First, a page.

If you’ve recently learned to swim you’re probably steadily increasing the number of lengths you’re putting in at your local pool—which is the best way to start. Because when it comes to swimming, practice really does make perfect. Most new swimmers start off wanting to swim too fast too soon and in their enthusiasm use more muscles than they need to. When it comes to endurance swimming it’s important to try to relax your body “into your stroke.” An efficient stroke means less energy wasted, so you will find that you won’t need as much air which in turn will help with your overall endurance.
Most beginners cite breathing as the most difficult aspect of swimming, particularly if they’re swimming freestyle (front crawl), a stroke that involves immersing the face in the water. But if you get your body position right for this stroke then breathing will present no problem. This stroke requires the swimmer to “roll” their body (see below), so that they’re actually swimming on their side, not on their stomach. When it comes to breathing, the head should stay in line with the spine while the body rolls to the side. If you practice this technique it will assist greatly with your breathing. Also remember to exhale as soon as you can in readiness for your next inhalation: don’t “hold on” to air, release it as soon as your face is re-immersed in the water.
Co-ordination is another reason why those more experienced swimmers make it look effortless. While your breathing technique is important, it’s equally important to get your swimming position and stroke right. Think about the position of your body in the water and always try and keep it as streamlined as possible. Kicking will help keep your body horizontal in the water. In most strokes the legs are used to keep the body balanced, while the arms are used to propel you forward.
As mentioned above, freestyle involves a rolling action. The forward or “leading” arm is the arm on the side of the body that’s angled towards the bottom of the pool, and should be kept close to the side of your head, just brushing your ear on its way into the water, while the arm surfacing from the water should be kept close to your body, brushing the side of your thigh. The legs should kick in a steady and continuous motion.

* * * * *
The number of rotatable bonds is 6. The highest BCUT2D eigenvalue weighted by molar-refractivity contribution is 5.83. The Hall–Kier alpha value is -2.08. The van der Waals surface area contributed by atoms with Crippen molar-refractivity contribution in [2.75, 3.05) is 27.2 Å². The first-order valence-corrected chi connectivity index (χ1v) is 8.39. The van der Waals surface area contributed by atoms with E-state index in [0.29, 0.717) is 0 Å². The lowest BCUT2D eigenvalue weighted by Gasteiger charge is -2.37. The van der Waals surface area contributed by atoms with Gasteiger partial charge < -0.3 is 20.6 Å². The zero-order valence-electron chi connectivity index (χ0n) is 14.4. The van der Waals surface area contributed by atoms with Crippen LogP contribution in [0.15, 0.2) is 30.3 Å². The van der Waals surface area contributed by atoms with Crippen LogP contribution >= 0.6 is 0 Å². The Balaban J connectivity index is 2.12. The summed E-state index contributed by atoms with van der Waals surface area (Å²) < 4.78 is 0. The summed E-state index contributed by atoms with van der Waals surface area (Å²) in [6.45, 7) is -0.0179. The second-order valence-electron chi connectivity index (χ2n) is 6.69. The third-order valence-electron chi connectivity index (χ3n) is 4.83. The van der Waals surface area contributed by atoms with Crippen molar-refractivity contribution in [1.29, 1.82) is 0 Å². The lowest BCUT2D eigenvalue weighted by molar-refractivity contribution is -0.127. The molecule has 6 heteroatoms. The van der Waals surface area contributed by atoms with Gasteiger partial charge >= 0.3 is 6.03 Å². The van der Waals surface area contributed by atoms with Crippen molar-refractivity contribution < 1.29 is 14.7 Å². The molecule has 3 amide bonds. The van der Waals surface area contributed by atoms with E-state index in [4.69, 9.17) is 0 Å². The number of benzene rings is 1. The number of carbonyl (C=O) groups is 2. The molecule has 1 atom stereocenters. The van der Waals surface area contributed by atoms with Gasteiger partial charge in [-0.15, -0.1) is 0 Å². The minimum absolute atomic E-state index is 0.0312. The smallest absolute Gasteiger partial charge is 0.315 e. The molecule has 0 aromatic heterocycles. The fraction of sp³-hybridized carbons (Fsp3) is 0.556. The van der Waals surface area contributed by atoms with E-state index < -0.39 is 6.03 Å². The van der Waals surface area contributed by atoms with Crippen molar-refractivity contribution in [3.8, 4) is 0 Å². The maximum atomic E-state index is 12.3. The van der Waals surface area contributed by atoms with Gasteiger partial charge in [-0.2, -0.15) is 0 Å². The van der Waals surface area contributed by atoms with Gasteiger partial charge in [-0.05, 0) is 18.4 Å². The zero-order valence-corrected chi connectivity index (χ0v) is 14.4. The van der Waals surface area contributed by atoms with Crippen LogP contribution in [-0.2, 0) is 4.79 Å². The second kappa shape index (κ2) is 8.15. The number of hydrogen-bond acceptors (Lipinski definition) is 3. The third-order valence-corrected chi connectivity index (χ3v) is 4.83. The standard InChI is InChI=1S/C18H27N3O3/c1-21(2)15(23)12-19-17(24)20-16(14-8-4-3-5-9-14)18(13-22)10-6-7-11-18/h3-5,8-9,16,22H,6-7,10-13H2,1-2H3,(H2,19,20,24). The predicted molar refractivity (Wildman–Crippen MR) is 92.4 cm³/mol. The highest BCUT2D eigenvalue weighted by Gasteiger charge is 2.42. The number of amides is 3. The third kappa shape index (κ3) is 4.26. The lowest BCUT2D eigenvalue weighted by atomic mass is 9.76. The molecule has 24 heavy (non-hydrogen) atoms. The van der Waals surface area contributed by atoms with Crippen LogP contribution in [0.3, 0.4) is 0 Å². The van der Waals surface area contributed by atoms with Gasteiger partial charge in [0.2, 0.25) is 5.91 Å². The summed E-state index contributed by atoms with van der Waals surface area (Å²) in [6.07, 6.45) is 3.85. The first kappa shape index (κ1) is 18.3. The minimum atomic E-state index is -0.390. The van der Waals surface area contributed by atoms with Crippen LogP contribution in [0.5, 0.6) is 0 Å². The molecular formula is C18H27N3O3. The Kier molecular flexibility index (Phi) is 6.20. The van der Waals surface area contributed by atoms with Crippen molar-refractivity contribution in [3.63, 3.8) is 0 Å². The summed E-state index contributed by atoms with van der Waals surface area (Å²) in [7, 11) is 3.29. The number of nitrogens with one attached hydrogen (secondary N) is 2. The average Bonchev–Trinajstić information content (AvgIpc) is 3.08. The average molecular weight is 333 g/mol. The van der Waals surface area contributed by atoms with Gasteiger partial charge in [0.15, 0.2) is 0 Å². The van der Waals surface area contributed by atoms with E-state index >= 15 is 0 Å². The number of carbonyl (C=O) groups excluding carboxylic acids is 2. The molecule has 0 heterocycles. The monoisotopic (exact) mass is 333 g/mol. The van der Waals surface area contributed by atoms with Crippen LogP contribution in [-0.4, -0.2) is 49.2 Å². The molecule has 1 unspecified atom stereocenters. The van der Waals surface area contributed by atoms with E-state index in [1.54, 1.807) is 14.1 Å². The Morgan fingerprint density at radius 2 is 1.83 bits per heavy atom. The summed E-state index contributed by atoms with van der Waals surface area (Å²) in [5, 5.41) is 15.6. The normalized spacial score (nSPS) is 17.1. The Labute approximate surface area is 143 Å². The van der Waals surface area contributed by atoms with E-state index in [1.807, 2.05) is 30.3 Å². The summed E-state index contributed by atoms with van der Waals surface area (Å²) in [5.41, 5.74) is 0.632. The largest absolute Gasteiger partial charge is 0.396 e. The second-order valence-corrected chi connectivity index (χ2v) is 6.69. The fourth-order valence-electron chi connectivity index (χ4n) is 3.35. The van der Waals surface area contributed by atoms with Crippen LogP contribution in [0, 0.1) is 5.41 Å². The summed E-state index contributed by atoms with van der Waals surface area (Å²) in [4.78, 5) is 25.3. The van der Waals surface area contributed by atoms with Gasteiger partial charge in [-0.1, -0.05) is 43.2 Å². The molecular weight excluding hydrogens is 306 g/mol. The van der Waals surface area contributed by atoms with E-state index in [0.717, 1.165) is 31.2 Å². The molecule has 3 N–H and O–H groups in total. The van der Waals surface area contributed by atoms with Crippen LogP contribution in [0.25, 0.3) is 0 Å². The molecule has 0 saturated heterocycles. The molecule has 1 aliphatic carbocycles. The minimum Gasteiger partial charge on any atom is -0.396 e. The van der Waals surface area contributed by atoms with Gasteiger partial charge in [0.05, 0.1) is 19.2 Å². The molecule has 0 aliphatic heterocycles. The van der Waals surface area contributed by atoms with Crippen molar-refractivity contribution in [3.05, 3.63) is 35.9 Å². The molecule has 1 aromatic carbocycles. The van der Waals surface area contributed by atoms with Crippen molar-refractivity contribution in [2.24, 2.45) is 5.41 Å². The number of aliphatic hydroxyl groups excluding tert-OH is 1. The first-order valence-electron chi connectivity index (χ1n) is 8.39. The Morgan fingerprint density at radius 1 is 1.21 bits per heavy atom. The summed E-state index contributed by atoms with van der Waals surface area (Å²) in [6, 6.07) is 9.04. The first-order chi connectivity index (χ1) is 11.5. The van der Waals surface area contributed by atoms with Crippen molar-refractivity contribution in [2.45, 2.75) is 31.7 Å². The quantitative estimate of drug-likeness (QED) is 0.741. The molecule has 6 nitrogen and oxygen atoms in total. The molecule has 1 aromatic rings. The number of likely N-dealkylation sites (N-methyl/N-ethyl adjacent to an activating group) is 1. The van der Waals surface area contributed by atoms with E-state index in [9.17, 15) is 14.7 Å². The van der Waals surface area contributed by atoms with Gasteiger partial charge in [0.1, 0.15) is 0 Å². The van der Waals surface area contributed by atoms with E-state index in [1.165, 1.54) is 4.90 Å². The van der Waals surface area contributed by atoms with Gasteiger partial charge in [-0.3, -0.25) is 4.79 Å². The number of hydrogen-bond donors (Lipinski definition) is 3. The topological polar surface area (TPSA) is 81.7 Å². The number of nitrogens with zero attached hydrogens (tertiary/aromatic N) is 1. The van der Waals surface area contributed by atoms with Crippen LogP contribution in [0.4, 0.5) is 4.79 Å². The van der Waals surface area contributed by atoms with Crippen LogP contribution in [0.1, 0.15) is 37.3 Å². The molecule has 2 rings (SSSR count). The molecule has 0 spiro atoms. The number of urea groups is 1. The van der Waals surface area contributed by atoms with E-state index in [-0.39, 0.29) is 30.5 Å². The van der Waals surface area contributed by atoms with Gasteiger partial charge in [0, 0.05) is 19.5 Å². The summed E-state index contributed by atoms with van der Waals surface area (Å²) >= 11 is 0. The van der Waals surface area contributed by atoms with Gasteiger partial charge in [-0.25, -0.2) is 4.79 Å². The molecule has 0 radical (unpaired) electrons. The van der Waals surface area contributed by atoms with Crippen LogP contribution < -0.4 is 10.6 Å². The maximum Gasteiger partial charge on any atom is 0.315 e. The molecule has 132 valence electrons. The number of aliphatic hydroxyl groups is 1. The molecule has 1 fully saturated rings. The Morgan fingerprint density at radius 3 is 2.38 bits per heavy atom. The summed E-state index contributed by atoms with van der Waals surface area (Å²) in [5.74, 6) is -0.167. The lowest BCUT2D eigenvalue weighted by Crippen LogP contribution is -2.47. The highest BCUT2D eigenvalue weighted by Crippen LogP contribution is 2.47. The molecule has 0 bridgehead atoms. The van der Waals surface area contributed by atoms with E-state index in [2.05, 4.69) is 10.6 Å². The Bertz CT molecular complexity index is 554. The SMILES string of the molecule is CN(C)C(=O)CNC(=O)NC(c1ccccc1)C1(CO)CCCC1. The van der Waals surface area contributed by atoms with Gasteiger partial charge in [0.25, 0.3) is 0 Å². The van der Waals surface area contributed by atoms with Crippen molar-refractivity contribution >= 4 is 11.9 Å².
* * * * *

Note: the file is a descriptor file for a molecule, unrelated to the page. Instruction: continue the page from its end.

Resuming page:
One of the big problems that new swimmers encounter with backstroke is managing to swim in a straight line! If swimming indoors use something on the ceiling to help direct you, a line of tiles, for instance. If you’re outdoors, you could try using the rope dividing the lane, or there may be something running parallel to the side of the pool you could glance at (without having to turn your head). The arms should be fully extended as they reach over the head, and your hands should enter the water from the side, with your little finger going in first.
Butterfly stroke always looks impressive—when done correctly! But it can be tiring for the novice swimmer. The stroke is made up of two kicks—one big kick to move the body forward and out of the water while at the same time the arms are brought round the head (a breath is taken while the head of out of the water) and then used to dive into the water: the second smaller kick occurs once the body has re-entered the water.
Breast stroke involves a continuous movement of the upper body and kicking legs, and can be a difficult stroke to perfect. The legs are used to kick in a motion similar to that of a frog swimming while at the same time the arms and shoulders propel the body forward. Stretch your arms out as far as possible in wide circles (imagine trying to touch the sides of the pool), and keeping your hips level with the rest of your body and flat in the water will help lift your shoulders when you come up to breathe and finish the “circling.”